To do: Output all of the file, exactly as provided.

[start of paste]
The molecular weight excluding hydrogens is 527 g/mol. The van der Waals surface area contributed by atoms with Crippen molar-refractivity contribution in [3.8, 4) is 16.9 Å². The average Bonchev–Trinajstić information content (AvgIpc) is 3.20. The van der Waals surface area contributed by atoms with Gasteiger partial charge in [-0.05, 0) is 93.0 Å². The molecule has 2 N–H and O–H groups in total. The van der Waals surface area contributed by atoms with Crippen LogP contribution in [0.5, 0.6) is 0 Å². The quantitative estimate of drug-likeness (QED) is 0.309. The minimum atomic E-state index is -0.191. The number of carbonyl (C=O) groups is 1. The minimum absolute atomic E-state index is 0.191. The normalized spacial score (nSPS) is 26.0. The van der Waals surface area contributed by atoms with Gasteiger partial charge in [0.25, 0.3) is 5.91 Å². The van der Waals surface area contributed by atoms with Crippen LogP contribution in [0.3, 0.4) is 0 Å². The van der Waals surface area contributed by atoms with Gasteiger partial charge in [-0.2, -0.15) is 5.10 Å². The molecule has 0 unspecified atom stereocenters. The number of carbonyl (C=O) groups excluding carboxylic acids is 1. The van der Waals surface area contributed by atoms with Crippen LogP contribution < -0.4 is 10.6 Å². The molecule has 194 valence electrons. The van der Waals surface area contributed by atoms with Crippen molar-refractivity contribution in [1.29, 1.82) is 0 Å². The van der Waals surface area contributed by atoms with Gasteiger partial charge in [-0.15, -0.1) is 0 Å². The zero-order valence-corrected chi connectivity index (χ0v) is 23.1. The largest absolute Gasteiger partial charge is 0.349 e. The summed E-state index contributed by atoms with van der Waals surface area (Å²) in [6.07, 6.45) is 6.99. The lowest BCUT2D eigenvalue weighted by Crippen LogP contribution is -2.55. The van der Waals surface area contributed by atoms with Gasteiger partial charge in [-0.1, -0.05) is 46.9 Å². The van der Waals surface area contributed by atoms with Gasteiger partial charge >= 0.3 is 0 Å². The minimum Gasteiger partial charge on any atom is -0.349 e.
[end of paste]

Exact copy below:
The molecular weight excluding hydrogens is 527 g/mol. The van der Waals surface area contributed by atoms with Crippen molar-refractivity contribution in [3.8, 4) is 16.9 Å². The average Bonchev–Trinajstić information content (AvgIpc) is 3.20. The van der Waals surface area contributed by atoms with Gasteiger partial charge in [-0.05, 0) is 93.0 Å². The molecule has 2 N–H and O–H groups in total. The van der Waals surface area contributed by atoms with Crippen LogP contribution in [0.5, 0.6) is 0 Å². The quantitative estimate of drug-likeness (QED) is 0.309. The minimum atomic E-state index is -0.191. The number of carbonyl (C=O) groups is 1. The minimum absolute atomic E-state index is 0.191. The normalized spacial score (nSPS) is 26.0. The van der Waals surface area contributed by atoms with Gasteiger partial charge in [0.25, 0.3) is 5.91 Å². The van der Waals surface area contributed by atoms with Crippen LogP contribution in [0.3, 0.4) is 0 Å². The van der Waals surface area contributed by atoms with Gasteiger partial charge in [-0.2, -0.15) is 5.10 Å². The molecule has 0 unspecified atom stereocenters. The number of carbonyl (C=O) groups excluding carboxylic acids is 1. The van der Waals surface area contributed by atoms with Crippen LogP contribution < -0.4 is 10.6 Å². The molecule has 194 valence electrons. The van der Waals surface area contributed by atoms with Crippen molar-refractivity contribution in [1.29, 1.82) is 0 Å². The van der Waals surface area contributed by atoms with Gasteiger partial charge in [-0.15, -0.1) is 0 Å². The zero-order valence-corrected chi connectivity index (χ0v) is 23.1. The largest absolute Gasteiger partial charge is 0.349 e. The summed E-state index contributed by atoms with van der Waals surface area (Å²) in [6.07, 6.45) is 6.99. The lowest BCUT2D eigenvalue weighted by Crippen LogP contribution is -2.55. The van der Waals surface area contributed by atoms with Gasteiger partial charge in [-0.1, -0.05) is 46.9 Å². The van der Waals surface area contributed by atoms with Gasteiger partial charge >= 0.3 is 0 Å². The minimum Gasteiger partial charge on any atom is -0.349 e.